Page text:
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Is Selling Sunset Real? Here’s What a Working Agent Thinks

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At present, we are three seasons and 24 episodes into “Selling Sunset,” which launched in 2019. The show is a blend of big personalities, luxury real estate, high fashion, and still referring to your staff of income-generating professionals as “girls.”

As an unabashed, unapologetic fan of reality television and a busy real estate agent in one of the nation’s top markets, I knew I had to find out why everyone was telling me to watch “Selling Sunset.”

The series starts with the twin owners of the Oppenheim Group introducing us to their agency. The agency is located in Los Angeles, they cater to the very wealthy, and the staff is white, female, and opposed to carbs. Unfortunately, the twins are mostly humorless and hard to tell apart and narrate the show with a series of looks that suggest approval, disapproval, or annoyance.

The episode also introduces us to Crishelle, who will serve as our guide through the experience of being new to the agency and relatively new to real estate.

Her boss, one of the twins, seems annoyed that she brought dog toys to the office on her first day, but I get it. Being a good real estate agent requires reading people fast, connecting with them, and creating a bond. People like their dogs a lot and judge you if you don’t like animals or animals don’t like you. As an opening move, I think this was smart on Crishelle’s part—break the ice by buttering up the pets.

GIF of Crishelle from Selling Sunset saying "A buzzer beater, if you will"

Is the Oppenheim Group a good agency?

For people new to real estate and shopping agencies like Crishelle, let’s talk about what you would want in an agency. If we want an overbearing, Amazonian blonde to simultaneously sabotage us and insinuate that an outfit from Anne Taylor is a horrific life choice, then the Oppenheim Group has you covered with Christine, our villain.

If you are curious about what else you might want in an agency, I’d advise asking the following questions.

  • Will I have a mentor?
  • Who is my mentor?
  • Have they mentored anyone else?
  • Is that person still here?
  • How long has my mentor been here?
  • Will someone be reviewing my contracts in the beginning?
  • How large of a commission do you take?
  • How much business do you feed your agent directly?

More on real estate agents from BiggerPockets


1. Christines aren’t usually successful

If you encounter a Christine and she thinks she’s super cool when she says stuff like, “I mean this, and I’m not trying to scare you, but, seriously, good luck here,” remember that there are a ton of jerks in real estate, but they usually aren’t very successful. (I can personally report having just worked opposite a local real estate legend, and she was nothing but kind and helpful on the contract. In a relationship business, it turns out being nice is a positive.)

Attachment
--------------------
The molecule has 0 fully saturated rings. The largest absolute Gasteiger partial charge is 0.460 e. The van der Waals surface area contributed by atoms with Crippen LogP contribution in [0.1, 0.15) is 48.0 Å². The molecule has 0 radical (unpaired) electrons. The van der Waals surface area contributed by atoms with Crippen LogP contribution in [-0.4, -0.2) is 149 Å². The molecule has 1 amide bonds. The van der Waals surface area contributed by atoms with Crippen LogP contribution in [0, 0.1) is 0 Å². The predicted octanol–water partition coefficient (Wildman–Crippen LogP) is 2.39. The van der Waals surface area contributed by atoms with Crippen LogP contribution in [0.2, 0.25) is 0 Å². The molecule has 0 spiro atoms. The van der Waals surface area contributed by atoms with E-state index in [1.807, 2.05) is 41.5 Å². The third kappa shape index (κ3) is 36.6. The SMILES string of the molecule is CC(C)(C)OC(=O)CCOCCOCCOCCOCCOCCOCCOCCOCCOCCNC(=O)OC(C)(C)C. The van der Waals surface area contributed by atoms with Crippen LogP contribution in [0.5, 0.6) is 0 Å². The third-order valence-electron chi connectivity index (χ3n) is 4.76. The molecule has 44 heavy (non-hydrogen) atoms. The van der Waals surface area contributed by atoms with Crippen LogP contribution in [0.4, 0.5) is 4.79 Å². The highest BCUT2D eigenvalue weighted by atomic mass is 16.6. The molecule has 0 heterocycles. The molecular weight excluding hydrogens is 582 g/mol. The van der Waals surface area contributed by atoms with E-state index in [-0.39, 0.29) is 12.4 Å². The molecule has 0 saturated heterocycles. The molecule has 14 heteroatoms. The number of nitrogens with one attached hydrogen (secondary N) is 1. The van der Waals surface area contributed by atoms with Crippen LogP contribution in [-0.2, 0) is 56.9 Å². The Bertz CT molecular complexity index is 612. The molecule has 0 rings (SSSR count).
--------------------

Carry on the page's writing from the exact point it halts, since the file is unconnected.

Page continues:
Note the rest of the staff seems pretty decent. Mary, Maya, and Heather seem like people who have better things to do than bring back high school bullying.

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2. Support your clients, don’t trash-talk them

Alright, let’s talk about Christine here. She’s the bully. She’s also the person that correctly asserts, “real estate is a mind game,” and, “I Bobby Fischer the shit out of my clients.”

You must protect your clients, and it’s also important you make them feel good about what they are doing. I assume that’s what she meant.

Unfortunately, she also trash-talks her clients and generally seems annoyed. Trust me. I feel annoyed at times. However, I’m not overly picky, so it can be hard for me to understand complaints like, “this counter isn’t quite 8 feet long,” or, “I don’t love the landscaping rocks.” But I only talk trash to my husband—never on camera and never to the client.

Purchasing a property is a huge deal, so it’s important your clients feel comfortable. Be gentle with them. There’s a lot of money on the line.


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3. But don’t forget that clients can be frustrating

And, finally, we have Maya. I have not recently been hit on by a playboy with zero respect for my marriage, but I appreciate her story arc in this episode. Clients occasionally waste your time, and it’s capital-F Frustrating. Specifically, her client seems very interested in seeing her bouncing on a bed, making him dinner, or emerging from the pool, and not that interested in the details of the house.

Worse yet, he traps her later at a happy hour against her will and then announces he’s working with other agents. Not cool. Notttttt cool.

Here’s something I didn’t understand before I got into the business: A good real estate agent is in demand. You are interviewing them, but they are also interviewing you. I am very apt to drop a client if I find out they’ve lied to me, I’m having trouble getting in touch with them, or they lack loyalty. If someone is having me run all over the Valley and laugh at their dumb jokes, I’m not excited to find out they’re cheating on me with another agent.

Maya didn’t seem excited either and tells him as much. He seems nonplussed and shrugs his shoulders as if to imply, “I’m going to spend a lot of money, so you get to put up with this.” Most successful professionals are in demand, make plenty of money, and actually don’t want to prostitute themselves for your business.

The episode concludes with some sexist commentary on women always being late to dinner. I think they should recut that and have the twins say it this way: “The people that make me all the money and do all the work are running a little late.”